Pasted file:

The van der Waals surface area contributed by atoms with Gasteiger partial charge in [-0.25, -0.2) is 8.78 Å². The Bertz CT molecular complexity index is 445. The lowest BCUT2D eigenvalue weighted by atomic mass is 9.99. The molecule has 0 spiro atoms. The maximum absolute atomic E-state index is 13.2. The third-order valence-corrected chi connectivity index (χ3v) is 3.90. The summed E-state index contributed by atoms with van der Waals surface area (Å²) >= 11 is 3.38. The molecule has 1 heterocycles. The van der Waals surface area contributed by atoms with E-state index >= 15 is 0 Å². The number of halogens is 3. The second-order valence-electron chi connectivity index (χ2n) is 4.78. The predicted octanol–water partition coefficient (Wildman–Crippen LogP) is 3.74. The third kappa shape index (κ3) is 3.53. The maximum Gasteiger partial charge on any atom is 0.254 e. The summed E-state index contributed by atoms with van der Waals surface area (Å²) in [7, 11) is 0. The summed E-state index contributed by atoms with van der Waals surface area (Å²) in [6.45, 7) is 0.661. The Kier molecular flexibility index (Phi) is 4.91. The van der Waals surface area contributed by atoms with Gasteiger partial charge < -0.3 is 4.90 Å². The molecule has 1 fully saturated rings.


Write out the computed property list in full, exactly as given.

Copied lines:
The van der Waals surface area contributed by atoms with Gasteiger partial charge in [-0.25, -0.2) is 8.78 Å². The Bertz CT molecular complexity index is 445. The lowest BCUT2D eigenvalue weighted by atomic mass is 9.99. The molecule has 0 spiro atoms. The maximum absolute atomic E-state index is 13.2. The third-order valence-corrected chi connectivity index (χ3v) is 3.90. The summed E-state index contributed by atoms with van der Waals surface area (Å²) >= 11 is 3.38. The molecule has 1 heterocycles. The van der Waals surface area contributed by atoms with E-state index >= 15 is 0 Å². The number of halogens is 3. The second-order valence-electron chi connectivity index (χ2n) is 4.78. The predicted octanol–water partition coefficient (Wildman–Crippen LogP) is 3.74. The third kappa shape index (κ3) is 3.53. The maximum Gasteiger partial charge on any atom is 0.254 e. The summed E-state index contributed by atoms with van der Waals surface area (Å²) in [7, 11) is 0. The summed E-state index contributed by atoms with van der Waals surface area (Å²) in [6.45, 7) is 0.661. The Kier molecular flexibility index (Phi) is 4.91. The van der Waals surface area contributed by atoms with Gasteiger partial charge < -0.3 is 4.90 Å². The molecule has 1 fully saturated rings.